US nuclear strategy: yesterday, today, tomorrow

Even in the late 1980s and early 1990s, when the USSR was going through a severe crisis and consequently its political stance could not have been more favourable to Washington, the US leadership insisted on qualitative growth in its nuclear missile capability and did everything it could to widen the gap in military strength between the two countries.

In 1991 the US national security strategy argued that, in order to ensure containment in the 21st century, it was vital to modernise ground-launched intercontinental ballistic missiles, strategic bombers and nuclear missile submarines. Later, in spite of statements about a US-Russia strategic partnership and signing of the NATO-Russia Founding Act in May 1997, the claim that it was necessary to keep US nuclear forces in Europe was constantly backed by assertions that - even if Russia's nuclear capability was further reduced - the country would still remain a "strategic unknown" for years to come. In reality, the Russian nuclear capability was regarded as a potential threat, but a threat which in principle could not be activated. (Cf. S. Talbott, The Russia Hand: A Memoir of Presidential Diplomacy, N.Y., 2003, p. 122)

Scientific developments in the USA, along with military action in Yugoslavia and Iraq, paved the way for a radically new stage in American defence policy. Despite a substantial reduction in defence spending throughout the 1990s, steady modernisation of the nuclear triad continued uninterrupted. Moreover, the Clinton administration embarked on creating a limited missile defence system, essentially side-stepping the 1972 Anti-Ballistic Missile Treaty.
The team that came to power with George W. Bush openly argued that arms control agreements were only useful while they protected America's national interests. The neocons were set on making rapid strides towards achieving absolute security for America regardless of how other major international players might react. The USA's withdrawal from the 1972 treaty marked its transition to a phase of testing and deploying a global missile defence system, and accordingly to creating conditions for completely eliminating China's containment capability and partially eliminating Russia's. In terms of overall military capability, the USA was already way ahead of every other country in the world; at the same time it was working to eliminate any international law restrictions on developing a system that, in theory, would make the USA invulnerable to retaliatory or even "launch on warning" nuclear strikes.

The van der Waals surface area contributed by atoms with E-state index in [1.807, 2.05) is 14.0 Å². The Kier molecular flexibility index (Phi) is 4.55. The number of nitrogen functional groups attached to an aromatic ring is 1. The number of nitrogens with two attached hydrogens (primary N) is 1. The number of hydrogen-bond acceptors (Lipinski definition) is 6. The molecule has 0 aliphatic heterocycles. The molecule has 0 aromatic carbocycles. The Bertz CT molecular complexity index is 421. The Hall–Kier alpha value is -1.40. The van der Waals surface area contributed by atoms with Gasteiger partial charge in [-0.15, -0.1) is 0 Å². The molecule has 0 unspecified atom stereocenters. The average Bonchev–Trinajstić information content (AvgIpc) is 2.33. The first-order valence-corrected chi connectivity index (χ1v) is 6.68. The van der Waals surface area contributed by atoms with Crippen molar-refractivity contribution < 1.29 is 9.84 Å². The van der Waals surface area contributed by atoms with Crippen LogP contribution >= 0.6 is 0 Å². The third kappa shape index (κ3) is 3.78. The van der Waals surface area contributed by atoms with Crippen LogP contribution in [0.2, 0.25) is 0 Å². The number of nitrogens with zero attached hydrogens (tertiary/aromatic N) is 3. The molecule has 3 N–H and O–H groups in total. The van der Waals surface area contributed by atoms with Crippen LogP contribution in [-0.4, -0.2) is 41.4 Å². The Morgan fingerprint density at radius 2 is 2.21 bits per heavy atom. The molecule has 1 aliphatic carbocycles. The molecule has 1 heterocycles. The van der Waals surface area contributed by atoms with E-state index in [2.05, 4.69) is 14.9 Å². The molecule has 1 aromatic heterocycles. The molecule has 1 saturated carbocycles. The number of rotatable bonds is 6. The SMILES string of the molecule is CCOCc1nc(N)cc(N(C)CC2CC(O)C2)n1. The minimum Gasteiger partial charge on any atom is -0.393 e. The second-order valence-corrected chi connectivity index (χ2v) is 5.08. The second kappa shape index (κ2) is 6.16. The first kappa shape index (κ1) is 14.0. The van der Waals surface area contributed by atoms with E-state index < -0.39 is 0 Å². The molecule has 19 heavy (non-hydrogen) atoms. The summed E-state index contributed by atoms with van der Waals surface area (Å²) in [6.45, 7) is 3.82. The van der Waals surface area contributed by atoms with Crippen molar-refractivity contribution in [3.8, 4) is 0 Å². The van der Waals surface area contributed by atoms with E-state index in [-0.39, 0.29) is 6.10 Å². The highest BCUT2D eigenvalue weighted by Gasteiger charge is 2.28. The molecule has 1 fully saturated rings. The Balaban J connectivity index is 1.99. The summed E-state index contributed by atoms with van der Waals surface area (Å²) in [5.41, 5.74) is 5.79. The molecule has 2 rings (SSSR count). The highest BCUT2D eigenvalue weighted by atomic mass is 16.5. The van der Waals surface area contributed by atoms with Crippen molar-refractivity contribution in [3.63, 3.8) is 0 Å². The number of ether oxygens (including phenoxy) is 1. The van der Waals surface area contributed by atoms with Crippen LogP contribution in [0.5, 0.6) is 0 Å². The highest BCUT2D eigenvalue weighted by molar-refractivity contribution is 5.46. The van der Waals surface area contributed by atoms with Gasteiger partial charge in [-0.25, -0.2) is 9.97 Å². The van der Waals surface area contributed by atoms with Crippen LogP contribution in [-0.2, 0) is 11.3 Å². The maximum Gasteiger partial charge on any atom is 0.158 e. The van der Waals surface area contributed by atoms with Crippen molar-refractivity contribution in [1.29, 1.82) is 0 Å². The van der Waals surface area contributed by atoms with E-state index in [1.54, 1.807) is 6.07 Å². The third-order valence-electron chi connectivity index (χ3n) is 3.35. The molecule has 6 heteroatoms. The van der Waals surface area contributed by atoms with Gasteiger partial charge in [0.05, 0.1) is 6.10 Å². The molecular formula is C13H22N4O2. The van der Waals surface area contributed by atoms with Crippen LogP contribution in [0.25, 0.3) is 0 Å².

The USA's stubborn refusal to ratify the Comprehensive Nuclear Test Ban Treaty was evidence of its desire to escape international restrictions and develop radically new types of nuclear weapons. At the same time, the USA's main efforts are currently still going into developing munitions based on computer-assisted simulation of nuclear explosions. To this end, in 2009, the National Nuclear Security Administration is ordering a supercomputer capable of executing 20,000 trillion operations per second. This computer, the fastest in the world, is destined for the Livermore National Laboratory. The USA is seeking to integrate a single missile defence system, deployed on land and at sea across the world - from Alaska and California to Japan, Britain, Norway and Poland. A series of tests of missile interceptors has been carried out since 2005, with 26 out of 27 attempted interceptions successful.